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PlayPosit - Interactive Videos

Josh Lund from FITS just shared a very intriguing resource with me: PlayPosit, which allows educators to create videos with embedded quizzes. PlayPosit appears to be a free service, with paid premium options.

For the right faculty, this looks like a great option to ensure that students are following along with the content for their videos.

Tech Tuesdays: Demystifying D2L’s Quizzes


Josh Lund will be presenting at the next Tech Tuesday on Demystifying D2L’s Quizzes.

Still stuck giving paper quizzes and exams? Wish there was an easier, or better, way to assess your students? This workshop is an in-depth exploration of Desire2Learn’s Quizzes tool. Topics covered will include:

  • The different question types available in a D2L quiz- which to use and which NOT to use
  • Creating randomized and scrambled test questions and test banks to automatically give each student a different exam
  • Setting quiz parameters such as availability and time limits
  • Using publisher content- importing test banks and making your text do the work for you
  • Converting paper exams into D2L-formatted quizzes quickly
  • Where to get help when you’re stuck

Please note that this will take place in the FITS Training Room on the 12th floor of the Lewis Building (Lewis 1266). The room is equipped with laptops.

Josh Lund is the FITS department's Senior Instructional Technology Consultant for the Driehaus College of Business, CPE, and the School of Music. He provides support for online course development, leads workshops, and researches best practices in teaching and learning to bring directly to faculty.

  • Date: Tuesday March 31
  • Time: 10-11 a.m.
  • Location: Lewis 1266

Eventbrite - Demystifying D2L’s Quizzes


Preparing Desire2Learn Quizzes in Word and Respondus

Respondus (available via MPT’s page here) is a productive tool that allows you to create a quiz in Microsoft Word which can then be imported into Desire2Learn.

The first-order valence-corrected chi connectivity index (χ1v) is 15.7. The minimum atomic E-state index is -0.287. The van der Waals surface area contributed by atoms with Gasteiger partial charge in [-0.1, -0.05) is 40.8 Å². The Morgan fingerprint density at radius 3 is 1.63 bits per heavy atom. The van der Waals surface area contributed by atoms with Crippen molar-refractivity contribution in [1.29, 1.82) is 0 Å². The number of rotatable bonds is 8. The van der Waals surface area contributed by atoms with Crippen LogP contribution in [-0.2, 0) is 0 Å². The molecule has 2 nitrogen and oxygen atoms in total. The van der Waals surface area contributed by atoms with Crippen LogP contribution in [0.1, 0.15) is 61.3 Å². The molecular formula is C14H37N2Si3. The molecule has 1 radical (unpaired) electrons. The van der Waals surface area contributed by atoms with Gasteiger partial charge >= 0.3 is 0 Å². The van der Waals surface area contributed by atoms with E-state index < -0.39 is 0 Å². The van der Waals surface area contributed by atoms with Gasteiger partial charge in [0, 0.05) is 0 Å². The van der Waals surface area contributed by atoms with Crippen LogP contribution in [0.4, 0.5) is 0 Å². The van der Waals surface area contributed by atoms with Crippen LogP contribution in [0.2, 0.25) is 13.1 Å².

However, you must following certain formatting conventions for the import to work. Also, you should turn off automatic numbering of lists in Word to prevent any problems uploading the test into Respondus. To turn off automatic numbered lists, follow one of the two sets of steps below, depending on what version of Word you are using.

Word 2003:
  • Click Tools.
  • Click AutoCorrect Options.
  • Click AutoFormat As You Type tab.
  • Uncheck Automatic Numbered Lists.
  • Click OK.

Word 2007:
  • Click the Microsoft Office Button
  • Click Word Options.
  • Click Proofing.
  • Click AutoCorrect Options.
  • Click AutoFormat As You Type tab.
  • Uncheck Automatic Numbered Lists.
  • Click OK.

Multiple Choice Questions

  • Question: Type the number, a period, a space, then the question text.
  • Answer Choices: Type the letter, a period, a space, then the answer choice.
  • Correct Answer: Put a star * in front of the letter of the correct answer. Do NOT put a space between the * and the letter.
  • Feedback: Put after question with “@” sign and a space before the feedback.


1. Who was the second president of the United States of America?
@ The answer is John Adams.
*a. John Adams
b. Thomas Jefferson
c. James Madison
d. George Washington

Be Wary of Multiple-Answer Questions in D2L

Multiple Answer

The move to Desire2Learn has brought many advantages, but it has also brought the occasional problem. One that we are now discovering is how Desire2Learn scores multiple-answer questions (sometimes known as multiselect). Randy Fisher of Finance and Jan Costenbader of FITS first noticed a discrepancy in how D2L grades these types of quizzes. Here is how Jan has summarized his findings:

The important thing to realize is that incorrect answers that are not selected count towards the point total in Right minus wrong and Right answers

All or nothing

Students receive full points for the question only if they select all of the correct answers and none of the incorrect answers. They receive zero points if they miss any correct answers or select any incorrect answers.

Right minus wrong

Students receive points equal to the number of right answers they choose minus the number of incorrect answers they choose. For example, if each answer is worth one point and a student selects 3 correct answers and 1 incorrect answer, they will receive 2 points for the question (3 minus 1).

Note: To determine how much each answer is worth, the system takes the total number of points that the question is worth and divides it by the number of correct answers. For example, if a question is worth 4 points and has two correct answers, each correct answer is worth 2 points, and each incorrect answer is worth -2 points (students receive a minimum of zero on a question: they cannot receive a negative mark).

Right answers

Students receive points for each correct answer they select and for incorrect answers they leave blank. Incorrect answers selected and correct answers left blank are ignored.

Jan’s suggestions are particularly important if you have imported a multiple-answer quiz from Blackboard.

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